Milo Yiannopoulos’ latest con is also a confession that there is no place for queerness in the conservative movement.

Earlier this month conservative activist-in-exile Milo Yiannopoulos announced in an interview with a Christian news site that he no longer identifies as gay and plans to rehabilitate conversion therapy, the debunked practice of “curing” same-sex attraction, by opening a conversion facility in Florida.

The announcement was met with much-deserved derision as Yiannopoulos is a notorious alt-right internet troll and provocateur, having lead the racist online harassment campaign against Black actress Leslie Jones that ended with him getting banned from Twitter. He also made a name for himself touring college campuses to give intentionally incendiary speeches against feminism and antiracism. On…

Credit: Lev Radin/Shutterstock via

A complicated mix of privilege, race and gender double standards marks Alexi McCammond’s rise and fall as Teen Vogue’s top editor.

I’ll be honest.

When I first read that former Axios reporter Alexi McCammond had backed out of becoming the next editor-in-chief of Teen Vogue due to past anti-Asian and anti-gay social media posts, I was immediately struck not by her tweets but by how young she was. At 27, McCammond would have been younger than her predecessor, Lindsay Peoples Wagner, who made history as Teen Vogue’s youngest appointed editor-in-chief at the age of 29. And among chief editors at other Condé Nast publications, McCammond would have been the least experienced. Samantha Barry, the current editor-in-chief for Glamour, was an executive…

Credit: Tim Warner / Getty Images via

Once the battleground for anti-affirmative action legal efforts, the University of Texas at Austin is once again confronting white panic over its Black student population.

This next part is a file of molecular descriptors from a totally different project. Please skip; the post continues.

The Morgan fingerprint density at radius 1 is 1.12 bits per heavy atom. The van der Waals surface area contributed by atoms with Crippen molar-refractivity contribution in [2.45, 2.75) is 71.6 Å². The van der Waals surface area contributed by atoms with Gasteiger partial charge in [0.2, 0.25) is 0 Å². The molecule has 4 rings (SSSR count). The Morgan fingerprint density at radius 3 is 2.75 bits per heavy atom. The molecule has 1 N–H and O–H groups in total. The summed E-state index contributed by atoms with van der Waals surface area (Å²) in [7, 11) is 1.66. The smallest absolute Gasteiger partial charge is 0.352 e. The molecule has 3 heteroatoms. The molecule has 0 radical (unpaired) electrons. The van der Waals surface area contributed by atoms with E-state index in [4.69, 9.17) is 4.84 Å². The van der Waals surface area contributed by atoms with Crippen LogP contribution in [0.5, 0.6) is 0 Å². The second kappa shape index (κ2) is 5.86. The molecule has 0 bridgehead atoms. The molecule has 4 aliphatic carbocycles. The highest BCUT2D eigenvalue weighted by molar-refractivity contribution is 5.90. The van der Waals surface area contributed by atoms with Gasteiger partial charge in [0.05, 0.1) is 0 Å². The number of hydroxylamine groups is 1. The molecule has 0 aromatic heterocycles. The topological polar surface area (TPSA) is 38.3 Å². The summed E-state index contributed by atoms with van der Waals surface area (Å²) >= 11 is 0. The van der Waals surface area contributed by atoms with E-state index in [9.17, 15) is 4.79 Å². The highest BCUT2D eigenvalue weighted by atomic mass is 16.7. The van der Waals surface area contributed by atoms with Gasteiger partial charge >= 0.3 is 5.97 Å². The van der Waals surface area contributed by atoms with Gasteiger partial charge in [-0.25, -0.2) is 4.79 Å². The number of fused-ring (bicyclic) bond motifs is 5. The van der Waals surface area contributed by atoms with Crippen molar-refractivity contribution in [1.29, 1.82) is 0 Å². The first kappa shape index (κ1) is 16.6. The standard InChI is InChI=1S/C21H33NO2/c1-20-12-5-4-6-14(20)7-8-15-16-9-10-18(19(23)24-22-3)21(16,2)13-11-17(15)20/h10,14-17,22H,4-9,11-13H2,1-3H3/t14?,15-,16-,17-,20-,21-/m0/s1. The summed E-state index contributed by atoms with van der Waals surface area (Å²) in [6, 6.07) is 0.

From Vietnam to Occupy Wall Street, American college campuses have long been at the center of left protest movements. In recent years, however, conservative activists have set their sights on college campuses in an effort to push back against what they see as creeping left-wing authoritarianism in the form of critical race theory and the suppression of conservatives speaking out against it.

This sense of campus political persecution by the right recently found its way into the controversy over “The Eyes of Texas,” the alma mater song of the University of Texas at Austin. According to an investigation by the…

Credit: via

Spotify’s latest plunge into the podcasting world features two giants in American liberalism that don’t quite connect with today’s left.

Last Monday Spotify announced a new podcast series “Renegades: Born in the USA” that features conversations on life, music, and politics between former President Barack Obama and heartland rock superstar Bruce Springsteen. The first two episodes released on the streaming platform introduce Obama and Springsteen’s unusual friendship (the pair met on the campaign trail in 2008 where Springsteen’s song “The Rising” became a rally staple) before diving into a longer discussion about what they see as the central divide in American life — race.

As the series’ name suggests, “Renegades” uses shared feelings of displacement as a framing device for…


The friendships that have meant the most to me in my adult life have tended to be one-sided.

The last time I messaged Adam, there was no reason for me to think it would be the last time I would make an effort to talk to him.

But after a few weeks, when he still hadn’t responded, I decided to remove him as a Facebook friend and delete his number from my cell phone. My reaction to being ghosted by my former coworker, crush, and coveted friend was intentionally dramatic. Instead of just telling myself that I wasn’t going to be the only one making an effort to reach out, I made it next to impossible for me…

Kimberly Joyner

I write about American politics and gender/feminist analysis of TV and film. Based in Atlanta, GA. Email: